Impact of a targeted bundle of audit with tailored education and an intubation checklist to improve airway management in the emergency department: An integrated time series analysis

Christopher Groombridge, Amit Maini, Alexander Olaussen, Yen Kim, Mark Fitzgerald, Biswadev Mitra, De Villiers Smit

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10 Citations (Scopus)


Background Endotracheal intubation (ETI) is a commonly performed but potentially high-risk procedure in the emergency department (ED). Requiring more than one attempt at intubation has been shown to increase adverse events and interventions improving first-attempt success rate should be identified to make ETI in the ED safer. We introduced and examined the effect of a targeted bundle of airway initiatives on first-attempt success and adverse events associated with ETI. Methods This prospective, interventional cohort study was conducted over a 2-year period at an Australian Major Trauma Centre. An online airway registry was established at the inception of the study to collect information related to all intubations. After 6 months, we introduced a bundle of initiatives including monthly audit, monthly airway management education and an airway management checklist. A time series analysis model was used to compare standard practice (ie, first 6 months) to the postintervention period. Results There were 526 patients, 369 in the intervention group and 157 in the preintervention comparator group. A total of 573 intubation attempts were performed. There was a significant improvement in first-attempt success rates between preintervention and postintervention groups (88.5% vs 94.6%, relative risk 1.07; 95% CI 1.00 to 1.14, p=0.014). After the introduction of the intervention the first-attempt success rate increased significantly, by 13.4% (p=0.006) in the first month, followed by a significant increase in the monthly trend (relative to the preintervention trend) of 1.71% (p<0.001). The rate of adverse events were similar preintervention and postintervention (hypoxia 8.3% vs 8.9% (p=0.81); hypotension 8.3% vs 7.0% (p=0.62); any complication 27.4% vs 23.6% (p=0.35)). Conclusions This bundle of airway management initiatives was associated with significant improvement in the first-attempt success rate of ETI. The introduction of a regular education programme based on the audit of a dedicated airway registry, combined with a periprocedure checklist is a worthwhile ED quality improvement initiative.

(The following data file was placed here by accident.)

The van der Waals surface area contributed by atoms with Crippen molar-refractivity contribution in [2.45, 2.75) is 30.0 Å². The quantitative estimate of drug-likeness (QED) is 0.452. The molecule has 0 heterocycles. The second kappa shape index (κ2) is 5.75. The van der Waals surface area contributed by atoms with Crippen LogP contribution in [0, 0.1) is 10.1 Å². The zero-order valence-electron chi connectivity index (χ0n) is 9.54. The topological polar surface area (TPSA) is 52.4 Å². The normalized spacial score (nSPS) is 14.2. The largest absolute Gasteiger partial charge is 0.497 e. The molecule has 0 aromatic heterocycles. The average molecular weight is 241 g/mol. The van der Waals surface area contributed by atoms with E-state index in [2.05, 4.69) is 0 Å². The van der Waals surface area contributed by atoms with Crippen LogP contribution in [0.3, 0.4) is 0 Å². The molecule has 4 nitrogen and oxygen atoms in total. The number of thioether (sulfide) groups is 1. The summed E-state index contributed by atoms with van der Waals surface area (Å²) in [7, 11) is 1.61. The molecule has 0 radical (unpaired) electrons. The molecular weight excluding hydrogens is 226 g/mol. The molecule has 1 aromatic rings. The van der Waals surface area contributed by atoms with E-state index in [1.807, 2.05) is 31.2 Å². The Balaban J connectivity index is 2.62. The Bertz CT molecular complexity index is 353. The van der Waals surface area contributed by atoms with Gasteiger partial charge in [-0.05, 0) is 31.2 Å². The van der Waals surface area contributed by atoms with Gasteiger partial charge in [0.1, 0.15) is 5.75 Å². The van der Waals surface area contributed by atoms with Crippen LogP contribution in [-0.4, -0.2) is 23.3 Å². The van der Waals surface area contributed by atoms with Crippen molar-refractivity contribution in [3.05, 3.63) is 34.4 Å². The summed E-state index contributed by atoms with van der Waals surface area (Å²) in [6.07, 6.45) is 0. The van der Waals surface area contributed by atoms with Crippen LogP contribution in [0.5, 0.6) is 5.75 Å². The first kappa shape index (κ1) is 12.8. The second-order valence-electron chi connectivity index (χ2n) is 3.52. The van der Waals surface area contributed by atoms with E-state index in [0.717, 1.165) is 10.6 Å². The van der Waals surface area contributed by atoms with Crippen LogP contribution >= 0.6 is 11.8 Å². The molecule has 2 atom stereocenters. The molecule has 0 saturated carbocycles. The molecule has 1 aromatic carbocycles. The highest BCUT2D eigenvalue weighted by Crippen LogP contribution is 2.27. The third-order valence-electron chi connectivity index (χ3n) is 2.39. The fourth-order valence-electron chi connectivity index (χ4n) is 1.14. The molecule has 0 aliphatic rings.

Original languageEnglish
Pages (from-to)576-580
Number of pages5
JournalEmergency Medicine Journal
Issue number9
Publication statusPublished - Sept 2020


  • airway
  • emergency department management
  • rsi

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